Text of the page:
About 1-3 hours of that time is taken to get the patient under general anesthesia. This may involve placing monitors for blood pressure management and big catheters for blood transfusions and administering drugs. The patient has to be put to sleep and the breathing tube placed. At the end of the surgery the patient has to wake up from the drugs and the breathing tube taken out (if this is planned).
A significant portion of the time is then spent after making the incision(s) dissecting down to the area of interest for the surgery. This may involve various different teams. For example if we were removing a tumor from the thoracic spinal cord this may involve cardiothoracic surgeons to help us get into the chest to get in front of the spine. Getting good exposure to the site of surgery is as important as the ability to do the surgery itself.
Once the area of interest is exposed the delicate part of the surgery might take place. If we are taking out a tumor from a delicate area of the brain or near the spinal cord, just chipping away at the tumor and taking small blood vessels to cut blood flow to the tumor may take 12 hours itself.
Now this is the part where complications may happen intraoperatively that if not addressed right then and there can cause serious issues. Sometimes a significant amount of time can be spent correcting these iatrogenically caused issues. These are where all the “routine” complications that are common with the surgery can be addressed. For example if we are doing spine surgery and we unintentionally cut into the covering over the spinal cord (the dura) then it may add hours to try to repair the tear under the microscope.
After part of the surgery sometimes the surgeon wants some interval imaging to see where they are at with the goals of surgery. The incision may temporarily be closed and the patient might go to an MRI to see if there is any residual tumor (if it is a brain tumor) or perhaps an angiogram procedure to see if the vascular lesion is all gone (if say we were clipping multiple aneurysm). Afterwards the patient might return to the operating room for final closure. Maybe this could take an hour or two.
If there is more work to be done it is possible you may need to do 12 more hours of work to get the last piece of tumor out or ligate the blood vessels you have to go complete the surgery. Maybe after this the surgeon might elect to go get ANOTHER MRI or angiogram to confirm that they are truly done with the goals they intended to achieve. It is possible that they send a piece of the tumor to the pathologists so they can freeze it and section it and get the diagnosis back to the surgeon so they can decide whether they need to respect the entire tumor or if they can leave some behind. This may take up to an hour.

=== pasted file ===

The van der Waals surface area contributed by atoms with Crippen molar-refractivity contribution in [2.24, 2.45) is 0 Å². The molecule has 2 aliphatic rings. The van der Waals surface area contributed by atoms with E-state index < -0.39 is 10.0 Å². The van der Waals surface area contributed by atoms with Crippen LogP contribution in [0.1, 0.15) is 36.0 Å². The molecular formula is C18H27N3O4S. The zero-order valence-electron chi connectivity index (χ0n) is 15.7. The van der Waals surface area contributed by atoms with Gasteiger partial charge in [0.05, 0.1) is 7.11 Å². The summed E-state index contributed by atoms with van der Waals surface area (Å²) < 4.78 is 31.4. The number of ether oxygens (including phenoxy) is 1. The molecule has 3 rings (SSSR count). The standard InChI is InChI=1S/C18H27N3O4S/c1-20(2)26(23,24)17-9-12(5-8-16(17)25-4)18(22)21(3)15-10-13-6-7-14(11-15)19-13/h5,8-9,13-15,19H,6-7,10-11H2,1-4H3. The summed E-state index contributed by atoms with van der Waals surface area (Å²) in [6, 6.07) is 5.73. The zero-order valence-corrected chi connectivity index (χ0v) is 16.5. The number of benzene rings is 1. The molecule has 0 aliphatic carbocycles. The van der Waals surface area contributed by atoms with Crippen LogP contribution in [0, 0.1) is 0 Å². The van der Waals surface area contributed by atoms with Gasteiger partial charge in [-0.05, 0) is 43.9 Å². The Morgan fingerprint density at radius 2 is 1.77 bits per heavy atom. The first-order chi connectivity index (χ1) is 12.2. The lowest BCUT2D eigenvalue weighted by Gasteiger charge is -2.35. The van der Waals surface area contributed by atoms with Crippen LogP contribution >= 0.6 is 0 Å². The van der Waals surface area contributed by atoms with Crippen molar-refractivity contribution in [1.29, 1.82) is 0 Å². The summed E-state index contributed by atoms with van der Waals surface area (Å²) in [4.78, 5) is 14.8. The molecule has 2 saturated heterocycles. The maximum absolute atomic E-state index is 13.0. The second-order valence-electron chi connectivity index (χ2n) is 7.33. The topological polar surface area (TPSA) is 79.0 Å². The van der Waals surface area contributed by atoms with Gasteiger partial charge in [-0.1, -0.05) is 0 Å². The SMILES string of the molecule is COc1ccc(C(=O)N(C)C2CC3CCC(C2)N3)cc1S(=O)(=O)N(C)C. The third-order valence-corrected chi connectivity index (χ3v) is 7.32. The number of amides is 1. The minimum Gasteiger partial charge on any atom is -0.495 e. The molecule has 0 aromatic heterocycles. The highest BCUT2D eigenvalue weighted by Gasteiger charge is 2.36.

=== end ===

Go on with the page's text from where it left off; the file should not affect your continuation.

Next is the closure of the surgical site. Depending on how deep they are inside the body this could take hours. If another type of surgeon helped expose the surgical site, often they come back in to surgery to help close the site.
At the end of the surgery, depending on what type of surgery it is and what the expected recovery of the patient is, it is possible the patient may get other surgeries done during the same general anesthesia session. For example if we take a huge tumor out of the brainstem area and we expect the patient to have significant swallowing issues due to disruption of the nerves that control swallowing, maybe they will need a stomach tube (gastric tube) to be fed through a tube in the future, or even a tracheostomy (breathing tube) so that they can recover postoperatively. This can take 4+ hours.
All in all this can add up to 36 hours but it is truly rare to go that long (at least in neurosurgery). If you are going to do that we usually like to stage the surgery over two different surgical episodes. For example if you have a giant tumor in your spine and you need the tumor removed from the spine from the front and screws and rods placed from the back you might do the back part on the first day, let the patient recover a little bit and then take them back for the front part.
And yeah the surgeons have breaks. The residents will go for breaks while the attending operates and vice versa. Multiple attendings will give each other breaks. The anesthesiologists will switch out multiple times. The longest surgery I’ve been in lasted around 36 hours. As a resident in that surgery I watched the metro train which is outside the OR window go by at least a hundred times.